Building the most private app store

App stores can work well without any tracking at all


Attackers are increasingly seeing app stores as a prime attack vector, whether it is aimed at the masses like XCodeGhost or very targeted like in FBI vs Apple. When we install software from an app store, we are placing a lot of trust in a lot of different parties involved in getting the source code from the original developer delivered to our device in a useful form. Most people are entirely unaware of how much trust they are putting into this system, which they are entrusting with their personal data. Even for people who do understand the technical details involved, figuring out whether the people and the system itself is trustworthy is difficult to do.

We are building an app store that requires the bare minimum of trust: only the software developers themselves and the code they produce. We consider the app store operators and servers a threat. Building an ecosystem that enables automated, effective auditing lets the computers verify to make trust decisions easier. Effective external auditing requires an ecosystem that cannot deliver targeted content to just the auditing system, while feeding users something else (aka “binary transparency”).

Most app stores track as much as possible

The vast majority of apps stores track their users actions in detail. Some is necessary when using the business model of the app store operator taking a percentage of sales, but none of the tracking is inherent to running an app store. For example, payment verification can be handled in the app itself like shareware. A software delivery system that tracks its users makes it simple to hide malware delivery since it can target any auditing system. Most app stores know a lot about their users:

  • account name
  • identity
  • payment methods
  • everything you search for in the app store
  • everything you look at in the app store
  • everything you download, install, uninstall
  • which apps you actually run
  • where you are, based on IP, declared preference, etc.
  • your preferred language
  • and more…

Apps stores need to know very little in order to function: how to give you the files you request. That means indexes, descriptions, icons, apps, and install/delete requests (for “push” install/delete). Given that information, the client can do everything needed to provide a full app store user experience. For this work, we chose to build upon F-Droid, a community-run Android app store that distributes verified Free Software. The community has had an interest in privacy all along, and has always worked to avoid tracking. The security architecture is based on models proven by Debian, The Update Framework , and others:

  • HTTPS connections by default
  • pinned TLS certificate built into the client app
  • updates verified based on the signature on the app itself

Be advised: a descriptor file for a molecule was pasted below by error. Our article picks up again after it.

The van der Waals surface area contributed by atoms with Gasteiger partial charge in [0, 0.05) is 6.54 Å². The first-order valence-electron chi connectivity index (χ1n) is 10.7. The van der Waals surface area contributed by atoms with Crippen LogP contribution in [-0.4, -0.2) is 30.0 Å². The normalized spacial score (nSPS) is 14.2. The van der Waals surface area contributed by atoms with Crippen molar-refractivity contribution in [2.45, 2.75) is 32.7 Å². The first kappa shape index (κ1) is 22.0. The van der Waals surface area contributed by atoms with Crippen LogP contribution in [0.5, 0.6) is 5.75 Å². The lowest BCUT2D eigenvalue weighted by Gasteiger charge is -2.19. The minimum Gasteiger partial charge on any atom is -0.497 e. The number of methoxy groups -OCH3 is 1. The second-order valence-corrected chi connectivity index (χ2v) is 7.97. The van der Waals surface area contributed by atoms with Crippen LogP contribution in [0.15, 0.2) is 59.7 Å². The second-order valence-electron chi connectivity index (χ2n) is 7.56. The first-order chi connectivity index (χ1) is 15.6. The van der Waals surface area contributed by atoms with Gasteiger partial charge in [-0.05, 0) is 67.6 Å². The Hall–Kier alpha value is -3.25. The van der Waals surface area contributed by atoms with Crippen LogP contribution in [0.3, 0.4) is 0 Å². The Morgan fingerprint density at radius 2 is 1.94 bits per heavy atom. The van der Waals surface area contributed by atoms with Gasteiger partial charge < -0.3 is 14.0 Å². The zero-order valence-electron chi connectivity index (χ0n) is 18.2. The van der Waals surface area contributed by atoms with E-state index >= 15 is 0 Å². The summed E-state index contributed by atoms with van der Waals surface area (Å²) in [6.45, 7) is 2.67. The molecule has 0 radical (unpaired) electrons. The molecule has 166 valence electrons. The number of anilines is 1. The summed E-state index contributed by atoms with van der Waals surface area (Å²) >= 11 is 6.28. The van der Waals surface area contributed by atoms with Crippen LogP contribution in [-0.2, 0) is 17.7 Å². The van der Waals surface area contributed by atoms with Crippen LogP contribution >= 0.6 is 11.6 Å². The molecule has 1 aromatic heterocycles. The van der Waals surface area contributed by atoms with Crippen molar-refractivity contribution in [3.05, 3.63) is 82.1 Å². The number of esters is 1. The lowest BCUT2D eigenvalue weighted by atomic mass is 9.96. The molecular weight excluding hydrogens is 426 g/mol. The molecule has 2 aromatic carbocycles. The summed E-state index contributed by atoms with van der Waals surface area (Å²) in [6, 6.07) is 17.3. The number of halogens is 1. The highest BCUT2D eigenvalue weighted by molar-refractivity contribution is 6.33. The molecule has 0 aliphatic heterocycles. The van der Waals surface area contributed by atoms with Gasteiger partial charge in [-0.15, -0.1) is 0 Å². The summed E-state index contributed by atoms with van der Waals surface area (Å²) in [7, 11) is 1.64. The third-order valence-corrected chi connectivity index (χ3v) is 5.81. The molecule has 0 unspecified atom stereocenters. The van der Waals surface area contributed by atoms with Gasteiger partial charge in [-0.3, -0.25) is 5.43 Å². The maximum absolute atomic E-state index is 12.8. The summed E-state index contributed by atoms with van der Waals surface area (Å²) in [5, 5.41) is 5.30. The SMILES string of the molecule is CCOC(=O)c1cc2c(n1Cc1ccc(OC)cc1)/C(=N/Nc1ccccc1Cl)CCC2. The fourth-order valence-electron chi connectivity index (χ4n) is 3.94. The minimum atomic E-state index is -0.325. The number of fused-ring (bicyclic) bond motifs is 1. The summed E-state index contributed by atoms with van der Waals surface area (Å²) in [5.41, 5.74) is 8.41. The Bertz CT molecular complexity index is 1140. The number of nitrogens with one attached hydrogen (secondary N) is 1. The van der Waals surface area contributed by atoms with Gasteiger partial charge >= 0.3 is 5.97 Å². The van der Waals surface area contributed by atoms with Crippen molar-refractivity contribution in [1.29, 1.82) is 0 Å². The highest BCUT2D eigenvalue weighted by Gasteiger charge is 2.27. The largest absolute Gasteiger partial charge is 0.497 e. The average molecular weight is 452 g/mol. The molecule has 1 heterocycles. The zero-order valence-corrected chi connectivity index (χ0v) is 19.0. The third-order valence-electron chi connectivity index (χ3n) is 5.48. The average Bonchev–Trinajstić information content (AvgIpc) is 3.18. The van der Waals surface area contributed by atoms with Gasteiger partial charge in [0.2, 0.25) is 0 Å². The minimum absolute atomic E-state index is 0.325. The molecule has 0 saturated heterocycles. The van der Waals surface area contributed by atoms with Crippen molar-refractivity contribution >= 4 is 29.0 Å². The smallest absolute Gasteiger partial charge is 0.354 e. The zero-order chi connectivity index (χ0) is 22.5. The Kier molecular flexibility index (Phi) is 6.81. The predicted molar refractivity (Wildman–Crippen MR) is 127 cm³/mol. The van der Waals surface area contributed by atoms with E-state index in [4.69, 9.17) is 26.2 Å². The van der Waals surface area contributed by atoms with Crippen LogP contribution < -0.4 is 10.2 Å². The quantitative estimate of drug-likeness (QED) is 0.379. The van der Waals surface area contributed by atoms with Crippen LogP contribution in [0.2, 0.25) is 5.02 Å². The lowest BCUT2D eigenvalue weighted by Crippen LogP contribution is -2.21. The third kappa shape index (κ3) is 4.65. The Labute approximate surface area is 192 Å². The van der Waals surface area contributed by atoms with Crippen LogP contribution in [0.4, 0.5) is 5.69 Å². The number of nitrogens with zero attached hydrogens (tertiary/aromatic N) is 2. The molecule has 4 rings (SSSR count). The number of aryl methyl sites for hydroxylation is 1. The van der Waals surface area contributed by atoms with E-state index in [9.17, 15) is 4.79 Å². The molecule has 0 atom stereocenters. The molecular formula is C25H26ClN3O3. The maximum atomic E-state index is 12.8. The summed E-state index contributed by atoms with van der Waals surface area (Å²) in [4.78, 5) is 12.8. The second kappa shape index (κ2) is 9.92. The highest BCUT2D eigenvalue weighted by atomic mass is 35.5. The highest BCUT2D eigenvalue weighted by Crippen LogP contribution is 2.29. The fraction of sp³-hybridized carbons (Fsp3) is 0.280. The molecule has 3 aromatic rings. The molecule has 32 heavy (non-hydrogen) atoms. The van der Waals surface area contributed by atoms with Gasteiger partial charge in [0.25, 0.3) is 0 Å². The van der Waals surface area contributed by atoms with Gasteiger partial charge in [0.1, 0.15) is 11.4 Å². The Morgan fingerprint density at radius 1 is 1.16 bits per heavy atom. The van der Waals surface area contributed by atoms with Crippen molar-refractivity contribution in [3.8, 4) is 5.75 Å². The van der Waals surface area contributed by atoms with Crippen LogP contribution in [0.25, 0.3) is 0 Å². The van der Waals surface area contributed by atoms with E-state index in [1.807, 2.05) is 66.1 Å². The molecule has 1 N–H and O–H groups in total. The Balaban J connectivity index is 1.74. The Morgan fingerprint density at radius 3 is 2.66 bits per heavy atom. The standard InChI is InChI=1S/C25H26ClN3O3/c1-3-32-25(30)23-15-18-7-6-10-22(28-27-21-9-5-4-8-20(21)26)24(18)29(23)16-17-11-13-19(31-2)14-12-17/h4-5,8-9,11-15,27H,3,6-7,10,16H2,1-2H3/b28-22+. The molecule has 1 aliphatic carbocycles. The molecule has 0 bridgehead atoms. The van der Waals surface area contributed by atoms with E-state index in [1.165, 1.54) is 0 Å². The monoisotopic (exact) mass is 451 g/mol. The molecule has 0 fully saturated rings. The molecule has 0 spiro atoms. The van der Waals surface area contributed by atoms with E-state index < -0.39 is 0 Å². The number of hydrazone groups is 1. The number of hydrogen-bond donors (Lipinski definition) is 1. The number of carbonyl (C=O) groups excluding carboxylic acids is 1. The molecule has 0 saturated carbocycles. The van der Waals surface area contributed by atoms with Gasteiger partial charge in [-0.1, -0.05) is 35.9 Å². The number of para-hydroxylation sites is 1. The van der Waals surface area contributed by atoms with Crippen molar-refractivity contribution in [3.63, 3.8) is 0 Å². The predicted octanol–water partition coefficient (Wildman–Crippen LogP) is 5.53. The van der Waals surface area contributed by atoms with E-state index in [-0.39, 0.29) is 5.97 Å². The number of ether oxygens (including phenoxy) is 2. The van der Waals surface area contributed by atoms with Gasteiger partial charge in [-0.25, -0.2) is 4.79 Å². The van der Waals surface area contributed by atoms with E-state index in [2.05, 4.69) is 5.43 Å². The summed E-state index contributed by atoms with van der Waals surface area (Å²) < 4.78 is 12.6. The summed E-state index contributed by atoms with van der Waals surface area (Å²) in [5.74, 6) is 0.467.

• file integrity protected by signed metadata
  • signed metadata includes hashes of the app and its signing key
  • signed metadata generated on a separate machine, which can be fully offline
  • public key for verifying metadata signatures built into F-Droid client app
  • signed metadata includes timestamp and expiry

While the current setup is already a solid platform, we are implementing a number of improvements. The signed metadata will include list of official mirrors, then the client chooses mirrors based on availability and freshness based on local criteria like whether Tor is in use, closest on the internet, etc. We are also moving the standard HTTP “etag” cache check from the server to the client so it cannot be abused to track users.

In order to defend against an attacker that holds the signing keys for the app repository, there must be a trustworthy source of information to compare against. Reproducible builds means that anyone with the same source code will produce the exact same binary. When paired with an auditing system, it is easy to catch malware inserted in the build process, rather than the source code, like XCodeGhost. Reproducible builds also makes it possible to have all builds of a release binary have the exact same hash. Then any app repository can build apps only from source code, and have a source of verification data from any other app repository building the same app. Building software from source has become cheap enough that many companies like and Travis CI are offering free, automated build services in the cloud. Since the whole F-Droid toolset is free software and designed to be easy to setup, the barriers to setting up automatic auditing are quite low. People in separate areas of the world with different risk profiles can run verification servers to provide more trustworthy information.